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Tech-spurred growth need not destroy farming in Northern San Joaquin Valley
Is the South County going the way of San Jose?

Manteca is perhaps two years or so away from 95,047 residents.

Why that matters is simple.

Manteca — and arguably the rest of the Northern San Joaquin Valley — is nearing a crossroads.

The population of San Jose in 1950 was 95,047.

It would be years before the moniker “Silicon Valley” would be slapped on the Santa Clara Valley.

Back then, the Santa Clara Valley was known as “The Valley of the Heart’s Delight.”

It was “the” largest fruit growing region in the world.

Back in the 1950s, orchard after orchard separated cities and towns.

They were Los Gatos with 6,545 residents, Santa Clara with 11,668 residents, Mountain View with 6,548 residents, Sunnyvale with 9,849 residents, Palo Alto with 25,124 residents, Gilroy with 4,953, residents, and Morgan Hill with 1,615 residents.

Even as late as 1960 when San Jose had more than doubled to 204,196, the Santa Clara Valley was still the No.1 fruit growing region.

In 1960, there were 39 canneries and dozens upon dozens of packing sheds in the 90-mile long valley guarded by the Santa Cruz Mountains on the west and the Diablo Range on the east that converge just south of Hollister.

Today, the canneries are all gone.

Save for Gilroy and Morgan Hill, all of the previously mentioned cities and towns are one continuous blob.

Agricultural production in Santa Clara County was at $358 million in 2022, a mere whisper of what it was in constant dollars in the 1950s.

Almonds grown in San Joaquin County alone in 2022 surpassed all of Santa Clara County’s farm production of the same year coming in at $393 million.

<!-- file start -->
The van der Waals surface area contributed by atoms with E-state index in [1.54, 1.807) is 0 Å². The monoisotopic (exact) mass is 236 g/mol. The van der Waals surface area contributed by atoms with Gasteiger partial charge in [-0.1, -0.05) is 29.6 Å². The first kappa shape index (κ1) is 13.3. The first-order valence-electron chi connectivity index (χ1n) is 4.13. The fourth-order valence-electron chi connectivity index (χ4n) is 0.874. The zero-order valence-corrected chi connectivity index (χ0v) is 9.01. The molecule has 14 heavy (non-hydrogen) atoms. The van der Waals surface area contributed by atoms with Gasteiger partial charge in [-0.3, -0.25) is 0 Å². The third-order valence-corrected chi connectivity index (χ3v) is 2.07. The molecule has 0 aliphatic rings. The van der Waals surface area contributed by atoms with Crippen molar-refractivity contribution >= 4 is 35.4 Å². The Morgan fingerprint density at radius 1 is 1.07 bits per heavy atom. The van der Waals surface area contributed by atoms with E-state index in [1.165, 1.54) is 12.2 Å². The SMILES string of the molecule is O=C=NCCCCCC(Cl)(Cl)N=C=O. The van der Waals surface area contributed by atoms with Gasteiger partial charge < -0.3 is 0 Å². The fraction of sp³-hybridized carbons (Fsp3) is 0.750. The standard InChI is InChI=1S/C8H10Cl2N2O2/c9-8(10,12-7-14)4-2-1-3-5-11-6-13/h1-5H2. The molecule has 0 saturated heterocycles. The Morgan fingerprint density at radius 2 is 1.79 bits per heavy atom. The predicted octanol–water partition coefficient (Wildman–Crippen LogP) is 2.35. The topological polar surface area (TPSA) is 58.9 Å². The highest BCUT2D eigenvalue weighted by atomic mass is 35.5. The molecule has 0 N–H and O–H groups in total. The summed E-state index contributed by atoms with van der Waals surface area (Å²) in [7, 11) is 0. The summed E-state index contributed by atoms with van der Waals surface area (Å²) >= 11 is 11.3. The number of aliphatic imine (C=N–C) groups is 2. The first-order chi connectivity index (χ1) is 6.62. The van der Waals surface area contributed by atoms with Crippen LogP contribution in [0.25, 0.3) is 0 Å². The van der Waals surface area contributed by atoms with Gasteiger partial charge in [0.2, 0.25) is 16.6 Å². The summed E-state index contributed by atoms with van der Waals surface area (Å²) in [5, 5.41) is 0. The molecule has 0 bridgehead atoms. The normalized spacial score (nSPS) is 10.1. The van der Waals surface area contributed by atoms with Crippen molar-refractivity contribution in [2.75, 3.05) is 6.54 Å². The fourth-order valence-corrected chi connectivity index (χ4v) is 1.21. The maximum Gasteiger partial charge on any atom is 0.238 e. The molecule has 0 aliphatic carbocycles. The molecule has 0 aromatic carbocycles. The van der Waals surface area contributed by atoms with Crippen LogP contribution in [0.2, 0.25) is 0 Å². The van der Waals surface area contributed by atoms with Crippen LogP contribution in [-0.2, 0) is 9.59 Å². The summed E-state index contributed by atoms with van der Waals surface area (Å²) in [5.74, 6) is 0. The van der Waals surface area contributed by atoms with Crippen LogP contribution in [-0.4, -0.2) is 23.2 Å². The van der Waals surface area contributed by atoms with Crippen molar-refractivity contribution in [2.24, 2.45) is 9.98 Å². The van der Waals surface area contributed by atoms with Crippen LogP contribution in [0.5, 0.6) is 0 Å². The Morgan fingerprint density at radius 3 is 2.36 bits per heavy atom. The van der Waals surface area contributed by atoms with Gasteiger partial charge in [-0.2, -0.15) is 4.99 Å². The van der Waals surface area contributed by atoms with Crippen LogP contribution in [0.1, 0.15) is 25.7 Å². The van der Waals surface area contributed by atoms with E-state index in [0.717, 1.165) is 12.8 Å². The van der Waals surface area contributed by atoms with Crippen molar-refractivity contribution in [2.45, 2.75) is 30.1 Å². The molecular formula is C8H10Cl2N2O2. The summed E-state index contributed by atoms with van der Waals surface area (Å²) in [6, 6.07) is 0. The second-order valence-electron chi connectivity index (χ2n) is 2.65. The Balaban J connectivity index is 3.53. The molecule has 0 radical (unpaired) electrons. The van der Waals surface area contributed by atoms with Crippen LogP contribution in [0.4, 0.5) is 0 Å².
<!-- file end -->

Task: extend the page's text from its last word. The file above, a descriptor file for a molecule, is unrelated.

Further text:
Almonds in 2022 was the largest crop in San Joaquin County that had overall farm production of $2.563 billion.

The loss of fertile farmland in the Santa Clara Valley that is now buried beneath tract homes, employment centers, and shopping centers to the growth needed to support the explosive tech industry was staggering.

But it is nothing compared to what the Silicon Valley is chewing upon today in terms of its de facto affordable housing solution for tech jobs that are bringing in less than $200,000 a year.

San Jose, and much of the rest of the Santa Clara Valley, has a jobs/housing imbalance that is the opposite of the Northern San Joaquin Valley.

They are generating more jobs than the housing needed to shelter their workforce.

What housing is available is not affordable to households that would be considered flush in terms of annual income on this side of the Altamont Pass.

And let’s not kid ourselves.

Manteca, Lathrop (including River Islands), Ripon, Tracy, and Mountain House are the affordable housing solution for Bay Area cities.

You can count Modesto and Stockton in the mix, although they are  not as big a draw as South San Joaquin County cities.

The Great Central Valley is not the Santa Clara Valley in terms of size or production.

Thanks to the State Water Project working in concert with the Central Valley Project, reliable water supplies has made the almost 400-mile long and up to 45-mile wide Central Valley is the most productive agricultural region on the planet.

It is one of seven areas in the world that has the right combination of fertile soil and Mediterranean climate coupled with water supplies that can produce 350 different crops as well as be farmed year round.

The day is approaching — sooner than later — when the Northern San Joaquin Valley will pass the point of no return.